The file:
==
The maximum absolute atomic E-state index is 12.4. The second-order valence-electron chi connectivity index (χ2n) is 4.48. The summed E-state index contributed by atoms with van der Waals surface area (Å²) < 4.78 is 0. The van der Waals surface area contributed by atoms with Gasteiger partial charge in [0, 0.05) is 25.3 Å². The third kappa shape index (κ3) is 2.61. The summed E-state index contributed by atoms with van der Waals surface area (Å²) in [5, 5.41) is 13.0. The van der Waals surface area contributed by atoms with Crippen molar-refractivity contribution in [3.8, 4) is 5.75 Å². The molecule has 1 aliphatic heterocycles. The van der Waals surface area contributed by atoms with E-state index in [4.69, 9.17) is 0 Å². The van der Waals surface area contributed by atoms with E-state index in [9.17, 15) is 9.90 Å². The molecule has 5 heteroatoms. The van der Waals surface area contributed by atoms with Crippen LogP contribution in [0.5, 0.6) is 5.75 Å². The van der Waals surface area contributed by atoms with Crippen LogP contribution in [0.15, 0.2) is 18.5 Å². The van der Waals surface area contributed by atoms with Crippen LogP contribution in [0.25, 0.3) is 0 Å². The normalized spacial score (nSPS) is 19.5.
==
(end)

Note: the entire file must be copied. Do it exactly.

The maximum absolute atomic E-state index is 12.4. The second-order valence-electron chi connectivity index (χ2n) is 4.48. The summed E-state index contributed by atoms with van der Waals surface area (Å²) < 4.78 is 0. The van der Waals surface area contributed by atoms with Gasteiger partial charge in [0, 0.05) is 25.3 Å². The third kappa shape index (κ3) is 2.61. The summed E-state index contributed by atoms with van der Waals surface area (Å²) in [5, 5.41) is 13.0. The van der Waals surface area contributed by atoms with Crippen molar-refractivity contribution in [3.8, 4) is 5.75 Å². The molecule has 1 aliphatic heterocycles. The van der Waals surface area contributed by atoms with E-state index in [4.69, 9.17) is 0 Å². The van der Waals surface area contributed by atoms with E-state index in [9.17, 15) is 9.90 Å². The molecule has 5 heteroatoms. The van der Waals surface area contributed by atoms with Crippen LogP contribution in [0.5, 0.6) is 5.75 Å². The van der Waals surface area contributed by atoms with Crippen LogP contribution in [0.15, 0.2) is 18.5 Å². The van der Waals surface area contributed by atoms with Crippen LogP contribution in [0.25, 0.3) is 0 Å². The normalized spacial score (nSPS) is 19.5.